The chief argument in support of the judgment of the lower court is that, while the government, before the period of the statute had expired, had two remedies, one to annul the patent and one, affirming the patent, to recover the value of the land, yet they were both based on one right, and that when the statute barred the suit to annul, thereby the patent became as valid for the future
as if it had been properly issued, and that this cuts off the right and leaves the government without further remedy.
This is begging the question. The statute of limitations did not create the right of action in the government or either of the remedies for enforcing that right. It relates to the remedy, and in terms applies only to one remedy -- that for annulling the patent. The right of the government asserted in this case really springs from the fraudulent obtaining of the patent, not from the patent itself, and this right continues until it is satisfied or cut off by statute, and therefore to say that the barring of one remedy smothers the right to pursue the other is mere assertion, and does not advance us toward a conclusion as to the effect, if any, which such bar may have upon the other remedy, and the question we are considering remains unanswered, but becomes: what was the intention of Congress, confessedly not clearly expressed, with respect to this issue when it enacted this limitation statute?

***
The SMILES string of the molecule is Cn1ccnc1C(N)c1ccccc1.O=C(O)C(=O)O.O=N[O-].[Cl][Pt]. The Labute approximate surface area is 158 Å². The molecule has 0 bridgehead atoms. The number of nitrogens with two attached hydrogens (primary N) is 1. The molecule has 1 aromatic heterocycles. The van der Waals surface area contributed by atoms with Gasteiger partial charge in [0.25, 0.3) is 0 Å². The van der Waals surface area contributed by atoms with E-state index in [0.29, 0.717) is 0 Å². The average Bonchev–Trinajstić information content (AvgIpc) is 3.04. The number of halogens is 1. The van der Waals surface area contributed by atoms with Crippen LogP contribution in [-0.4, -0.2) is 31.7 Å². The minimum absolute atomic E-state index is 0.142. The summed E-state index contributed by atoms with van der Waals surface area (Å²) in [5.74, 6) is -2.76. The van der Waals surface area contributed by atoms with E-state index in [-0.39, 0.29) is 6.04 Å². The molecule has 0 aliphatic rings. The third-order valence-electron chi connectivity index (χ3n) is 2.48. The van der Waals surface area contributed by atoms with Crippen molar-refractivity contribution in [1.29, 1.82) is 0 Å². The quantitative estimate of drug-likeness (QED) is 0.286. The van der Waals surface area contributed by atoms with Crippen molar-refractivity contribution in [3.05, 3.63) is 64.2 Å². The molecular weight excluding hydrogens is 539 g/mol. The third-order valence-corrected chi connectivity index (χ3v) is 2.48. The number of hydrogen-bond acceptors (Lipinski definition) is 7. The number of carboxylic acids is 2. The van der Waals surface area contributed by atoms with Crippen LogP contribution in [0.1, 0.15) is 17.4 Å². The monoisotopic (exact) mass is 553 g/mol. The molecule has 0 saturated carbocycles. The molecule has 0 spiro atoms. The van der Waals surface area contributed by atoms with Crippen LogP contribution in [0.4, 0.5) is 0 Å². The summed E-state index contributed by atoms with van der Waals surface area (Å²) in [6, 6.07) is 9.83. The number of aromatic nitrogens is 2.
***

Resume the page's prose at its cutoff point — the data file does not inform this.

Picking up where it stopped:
Fundamental to the interpretation of the statute which the answering of this question renders necessary lies the rule of law, settled "as a great principle of public policy," that the
"United States, asserting rights vested in them as a sovereign government, are not bound by any statute of limitations, unless Congress has clearly manifested its intention that they should be so bound"
(United States v. Nashville, Chattanooga & St. Louis Ry. Co., 118 U. S. 120, 118 U. S. 125), and also the fact that this principle has been accepted by this Court as requiring not a liberal, but a restrictive, a strict, construction of such statutes when it has been urged to apply them to bar the rights of the government. Thus, in Northern Pacific Ry. Co. v. United States, 227 U. S. 355, 227 U. S. 367, the limitation in the Act of March 2, 1896, c. 29, 29 Stat. 42, was held not applicable to a patent erroneously issued for Indian lands under a railroad grant, and in La Roque v. United States, 239 U. S. 62, 239 U. S. 68, the general language of the very act we
are considering was held not applicable to a trust patent for Indian reserved lands.
With this rule of interpretation and of practice under it in mind, let us consider the scope of the limitation provision relied upon, which is found in § 8 of the Act of March 3, 1891, c. 561, 26 Stat. 1099, entitled "An act to repeal timber culture laws and for other purposes."